The federal government is telling us our accumulated national debt is somewhere around $16 Trillion. Sorry, but I am just not buying it – not even for a second. Of course, estimates of our real accumulated national debt are all over the map, and just trying to research this unpleasant and complex topic can leave your head positively spinning as you pull out of the driveway and head straight for your local liquor retailer – credit card at the ready.
Personally, I have settled on a figure of about $134 Trillion. I do not have any hard data to back that number up – perhaps it is coming from my gut, I do not know, but it is a number a little north of the mean of the estimates I have seen – the highest of which was an eye-popping $222 Trillion. The truth, after all, is often times somewhere in the middle. Besides, I doubt there there is anyone out there that knows exactly what our accumulated debt actually is.
Of course, the actual amount we are in hoc for is not nearly as important as how we came to this sorry point in our short 236 year history as a nation. Since WWII, America has been on a spending binge with no end in sight, and it gets worse as each year passes.
I may disagree with the numbers, but I am confident the rate of our hideous national debt increase illustrated in the above graph is dead-on.
(Note also that WWII saw the introduction of payroll withholding to help speed up funding for building the war machine that ultimately defeated Japan and helped to crush Corporal Hitler. Only problem is, congress failed to do away with it after the war. What a surprise).
This out-of-control growth in federal spending cannot go on for much longer, as at some point (and I believe it is coming sooner rather than later), America’s financial and economic house of cards is going to come crashing down literally overnight.
Yeah, I know many are saying that we are putting our children and their children in the poorhouse and thus relegating them to a much lower standard of living.
That is, of course, correct, but we are also screwing ourselves in the here and now.
FY 2013 Appropriations Tracker Update: Continuing Resolution Spends Even More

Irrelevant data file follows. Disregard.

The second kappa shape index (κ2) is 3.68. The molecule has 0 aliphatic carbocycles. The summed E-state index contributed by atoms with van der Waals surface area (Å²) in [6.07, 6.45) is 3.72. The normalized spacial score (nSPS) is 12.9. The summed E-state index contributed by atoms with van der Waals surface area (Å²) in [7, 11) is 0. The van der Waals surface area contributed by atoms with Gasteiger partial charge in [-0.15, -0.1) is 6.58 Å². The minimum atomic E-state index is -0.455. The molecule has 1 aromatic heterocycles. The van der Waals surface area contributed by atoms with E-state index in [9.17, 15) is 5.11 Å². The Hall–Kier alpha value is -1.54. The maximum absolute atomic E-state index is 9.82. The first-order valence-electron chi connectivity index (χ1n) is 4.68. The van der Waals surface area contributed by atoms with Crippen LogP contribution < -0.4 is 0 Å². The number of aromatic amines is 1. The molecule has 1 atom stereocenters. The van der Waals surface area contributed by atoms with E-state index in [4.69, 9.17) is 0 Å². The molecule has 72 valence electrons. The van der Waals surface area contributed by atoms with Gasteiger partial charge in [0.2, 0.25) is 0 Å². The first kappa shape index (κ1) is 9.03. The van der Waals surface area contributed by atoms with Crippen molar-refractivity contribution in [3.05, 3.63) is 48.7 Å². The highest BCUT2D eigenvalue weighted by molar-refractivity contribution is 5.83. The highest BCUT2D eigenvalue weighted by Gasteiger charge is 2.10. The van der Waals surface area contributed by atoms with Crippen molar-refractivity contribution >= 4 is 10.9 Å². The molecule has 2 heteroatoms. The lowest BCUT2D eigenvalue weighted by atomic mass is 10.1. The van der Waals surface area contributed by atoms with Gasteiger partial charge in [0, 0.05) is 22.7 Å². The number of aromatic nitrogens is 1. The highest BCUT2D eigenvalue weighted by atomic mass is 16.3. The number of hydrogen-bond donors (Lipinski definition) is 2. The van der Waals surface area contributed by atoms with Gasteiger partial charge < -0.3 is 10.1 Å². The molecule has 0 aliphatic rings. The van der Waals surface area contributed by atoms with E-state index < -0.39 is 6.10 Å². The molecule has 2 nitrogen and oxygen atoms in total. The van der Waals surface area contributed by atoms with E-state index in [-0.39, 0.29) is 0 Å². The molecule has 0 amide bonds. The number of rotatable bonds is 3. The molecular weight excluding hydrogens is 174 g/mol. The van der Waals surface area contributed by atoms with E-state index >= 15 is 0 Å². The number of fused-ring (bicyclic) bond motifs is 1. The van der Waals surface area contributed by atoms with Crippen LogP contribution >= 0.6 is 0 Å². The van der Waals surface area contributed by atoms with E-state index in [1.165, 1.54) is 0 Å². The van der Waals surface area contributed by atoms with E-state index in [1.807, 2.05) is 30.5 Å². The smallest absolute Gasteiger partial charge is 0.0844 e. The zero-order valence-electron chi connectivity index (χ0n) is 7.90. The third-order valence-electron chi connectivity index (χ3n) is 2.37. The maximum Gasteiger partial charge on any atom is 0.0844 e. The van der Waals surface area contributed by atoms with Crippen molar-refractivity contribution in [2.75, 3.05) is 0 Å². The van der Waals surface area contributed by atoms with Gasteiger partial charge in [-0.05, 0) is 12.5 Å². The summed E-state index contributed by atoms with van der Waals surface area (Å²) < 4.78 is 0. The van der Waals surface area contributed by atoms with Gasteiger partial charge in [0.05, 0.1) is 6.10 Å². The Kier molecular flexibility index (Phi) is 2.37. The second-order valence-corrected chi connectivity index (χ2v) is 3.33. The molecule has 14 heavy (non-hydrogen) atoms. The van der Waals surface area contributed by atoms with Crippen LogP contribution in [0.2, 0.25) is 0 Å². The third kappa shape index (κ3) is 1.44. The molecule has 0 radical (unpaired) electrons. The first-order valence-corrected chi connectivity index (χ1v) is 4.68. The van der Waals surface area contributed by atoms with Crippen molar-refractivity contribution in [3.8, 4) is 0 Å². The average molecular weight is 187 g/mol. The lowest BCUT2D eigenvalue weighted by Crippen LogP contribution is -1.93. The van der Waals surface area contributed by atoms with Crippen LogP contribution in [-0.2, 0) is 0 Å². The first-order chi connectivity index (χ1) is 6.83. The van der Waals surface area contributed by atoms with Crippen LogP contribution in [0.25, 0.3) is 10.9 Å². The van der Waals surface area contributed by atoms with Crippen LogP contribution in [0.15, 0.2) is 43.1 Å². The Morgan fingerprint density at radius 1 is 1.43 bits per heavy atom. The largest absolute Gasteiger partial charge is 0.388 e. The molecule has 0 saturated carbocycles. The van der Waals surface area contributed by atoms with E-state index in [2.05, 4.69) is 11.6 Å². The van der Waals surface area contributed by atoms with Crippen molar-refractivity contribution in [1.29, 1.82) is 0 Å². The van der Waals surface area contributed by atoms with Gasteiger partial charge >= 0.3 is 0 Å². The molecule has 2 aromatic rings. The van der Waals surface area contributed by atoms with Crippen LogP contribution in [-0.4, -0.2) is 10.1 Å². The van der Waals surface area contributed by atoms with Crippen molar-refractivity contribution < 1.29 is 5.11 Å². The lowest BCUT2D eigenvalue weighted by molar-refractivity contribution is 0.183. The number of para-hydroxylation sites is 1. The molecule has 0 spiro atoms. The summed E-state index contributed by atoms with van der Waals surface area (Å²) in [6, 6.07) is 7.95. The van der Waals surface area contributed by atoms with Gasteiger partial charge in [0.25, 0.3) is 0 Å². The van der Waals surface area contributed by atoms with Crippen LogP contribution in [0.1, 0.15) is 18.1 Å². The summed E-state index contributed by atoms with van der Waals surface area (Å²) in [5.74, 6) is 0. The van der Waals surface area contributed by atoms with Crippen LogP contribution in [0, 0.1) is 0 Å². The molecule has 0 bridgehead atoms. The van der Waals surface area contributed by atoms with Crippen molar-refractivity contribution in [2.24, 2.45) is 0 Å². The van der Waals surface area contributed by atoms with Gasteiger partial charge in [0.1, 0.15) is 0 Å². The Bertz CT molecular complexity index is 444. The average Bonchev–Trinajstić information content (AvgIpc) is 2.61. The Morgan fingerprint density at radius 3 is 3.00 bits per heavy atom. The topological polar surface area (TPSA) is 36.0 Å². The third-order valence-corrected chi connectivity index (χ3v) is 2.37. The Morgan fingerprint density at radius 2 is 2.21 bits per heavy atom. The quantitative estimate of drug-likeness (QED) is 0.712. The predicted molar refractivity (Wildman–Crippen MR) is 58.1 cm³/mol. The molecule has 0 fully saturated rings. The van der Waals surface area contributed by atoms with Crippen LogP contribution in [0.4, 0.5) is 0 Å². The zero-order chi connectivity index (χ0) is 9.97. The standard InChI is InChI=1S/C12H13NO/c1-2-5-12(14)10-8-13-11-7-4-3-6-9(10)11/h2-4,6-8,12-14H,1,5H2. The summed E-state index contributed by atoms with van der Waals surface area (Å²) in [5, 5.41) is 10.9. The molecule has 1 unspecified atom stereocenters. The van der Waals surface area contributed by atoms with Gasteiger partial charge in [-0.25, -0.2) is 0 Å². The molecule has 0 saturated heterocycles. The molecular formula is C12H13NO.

Emily Goff September 28, 2012 at 11:42 am
Members of Congress left plenty of unfinished business as they hustled out of town last weekend, but they did manage to boost spending through another half-baked legislative measure.
The fiscal year (FY) 2013 Continuing Resolution (CR), H.J. Res.117, now on the way to the President’s desk, funds the federal government for six months at an annualized rate of $1.047 trillion—an $8 billion increase. Thus another dose of spend-as-you-go from a Congress that has all but given up on serious budgeting.
The Heritage Foundation’s FY 2013 Appropriations Tracker has been updated to reflect the annualized spending amounts in the CR and compares the agreement to House and Senate versions of the 12 regular appropriations bills as well as an FY 2013 base level and the amounts spent in the pre-stimulus year of 2008.
Usually a CR spends at the same level as would result from continuing the previous year’s policies—in this case, $1.039 trillion. This CR’s additional spending, however, pushes the rate of spending to that consistent with the total spending level of $1.047 trillion provided in the Budget Control Act of 2011.
You will find the rest of the article at this link.
I do not have much to add here, other than “our side” is clearly not in our corner.
The House of Representatives is the only government entity that is constitutionally authorized to introduce spending bills of any kind, but for whatever reason, they do not have it in their DNA to just say no – and they have had nearly two years to do so.
I am sorry, but John Boehner & Co. are all out of excuses, and we as a nation are pretty much out of time.